The village I visited this week is part of the Kuman tribe which includes over 100,000 speakers–there weren’t nearly that many in this particular village. NTM has been working in the Kuman tribe for many years and the missionary I went with (Will) has been working there for more than a decade himself. When Will and his family moved into the tribe with two other families, they were families number 11-13 to take up the work. The previous families had moved out for various reasons including being unable to master the difficult language. Will and his family are now the only missionaries in the village.

Because of the work of Will and others there are a number of believers in the village and portions of the New Testament already translated into Kuman. However, there is not a mature church or a completed translation and so Will and his family labor on by themselves, for now.

Here is Will being greeted by a villager who recently became a believer:

Here is Will’s house:

The village is nestled right in the middle of the mountains.

Some of the houses are more nestled than others.

There were a number of these trees in the village–that’s the bark, not the result of a paint-ball war.

And a fig tree in the middle of the “courtyard.”

I took these pictures on the drive out–I wonder why there are so many isolated people groups here:

  1. Joseph, thank you so much for taking these pictures, it is so wonderful to be able to picture you guys there! And I bet Everett takes a few stabs at climbing some of those trees, a little Mogli!

  2. The Glover Family

    with the isolation, do these folks never venture anywhere? do they live off the land? have jobs? need money? Beautiful country. So green and lush. thanks for sharing.

    • Joseph

      Since this village has a road to it, most of these folks will walk the six miles to town on occasion. They all have “gardens” where they grow food and they raise pigs. Some of them have jobs, but it seemed like most didn’t have anything regular. For the most part I think they only sell what they can make if they are industrious. They do have and use money–I don’ fully understand their economy yet, though.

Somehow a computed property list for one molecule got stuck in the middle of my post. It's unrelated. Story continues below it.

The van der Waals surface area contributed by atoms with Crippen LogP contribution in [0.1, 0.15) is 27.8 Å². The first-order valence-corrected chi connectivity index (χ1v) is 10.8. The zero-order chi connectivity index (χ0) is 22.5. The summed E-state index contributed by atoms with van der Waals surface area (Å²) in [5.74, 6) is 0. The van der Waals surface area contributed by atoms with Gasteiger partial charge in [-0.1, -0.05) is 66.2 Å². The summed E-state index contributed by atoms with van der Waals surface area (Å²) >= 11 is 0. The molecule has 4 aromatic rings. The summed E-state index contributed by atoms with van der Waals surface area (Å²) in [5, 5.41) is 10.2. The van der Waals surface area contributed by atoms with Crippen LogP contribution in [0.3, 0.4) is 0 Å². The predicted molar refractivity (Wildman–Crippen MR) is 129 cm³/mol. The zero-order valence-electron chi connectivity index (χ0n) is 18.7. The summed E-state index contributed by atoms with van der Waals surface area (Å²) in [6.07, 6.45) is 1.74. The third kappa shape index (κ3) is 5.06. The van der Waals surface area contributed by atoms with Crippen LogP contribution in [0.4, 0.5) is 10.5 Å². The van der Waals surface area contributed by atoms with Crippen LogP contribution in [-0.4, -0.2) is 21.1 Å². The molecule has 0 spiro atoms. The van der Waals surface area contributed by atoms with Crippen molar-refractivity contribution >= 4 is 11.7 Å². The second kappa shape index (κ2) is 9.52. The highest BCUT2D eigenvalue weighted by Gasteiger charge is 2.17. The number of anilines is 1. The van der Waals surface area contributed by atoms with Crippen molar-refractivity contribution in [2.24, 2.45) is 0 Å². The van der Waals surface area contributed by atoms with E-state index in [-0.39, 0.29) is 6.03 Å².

3. Kelly K

    Would joining this tribe be a possibility for your family or any of the other new people in town?

    • Joseph

      Yes, it’s a possibility. We are learning that there are a number of tribes who have missionaries, but need more to join the team. Later this month there is a “field conference” which will give us the opportunity to hear about all the possibilities.

  4. Melissa

    Hey guys! We’ve loved reading your blog. Sorry I haven’t commented sooner. These pictures are awesome! Care to share any technical info? 🙂

  5. Joanna

    I love seeing all the photos and being able to get a little bit of your experience through them. In the midst of roughing it and all the sacrifices you’ve made and will make what an encouragement to see the natural wonder in the landscape! I imagine these sights will refresh and encourage you to worship and praise The Creator for all his wonders from the trees and mountains to his people. Just the photos did that for me today! Thanks!

  6. Christy

    postcard pics for sure!

  7. Lindsey New

    The pictures are amazing!!

  8. Kelley Haff

    Amazing! I’m so enjoying beginning to understand better what you guys will be doing, how you’ll be living, etc. Can’t quite imagine how they got the supplies for Will’s house down that road!

  9. Matt New

    Much like the houses, this story is full of cliffhangers! What happened to the other families?! Who will help Will?! Why is Joey Espinosa dressed like Bugs Bunny? I guess I will have to tune in next week…

    • Joseph

      The other families left for various reasons. Sorry, that’s all the detail you’re getting form me on the inter-web.
      “Who will help Will?” is a great question. There isn’t an answer yet. Any volunteers?
      Joey is his own man.

What do you think?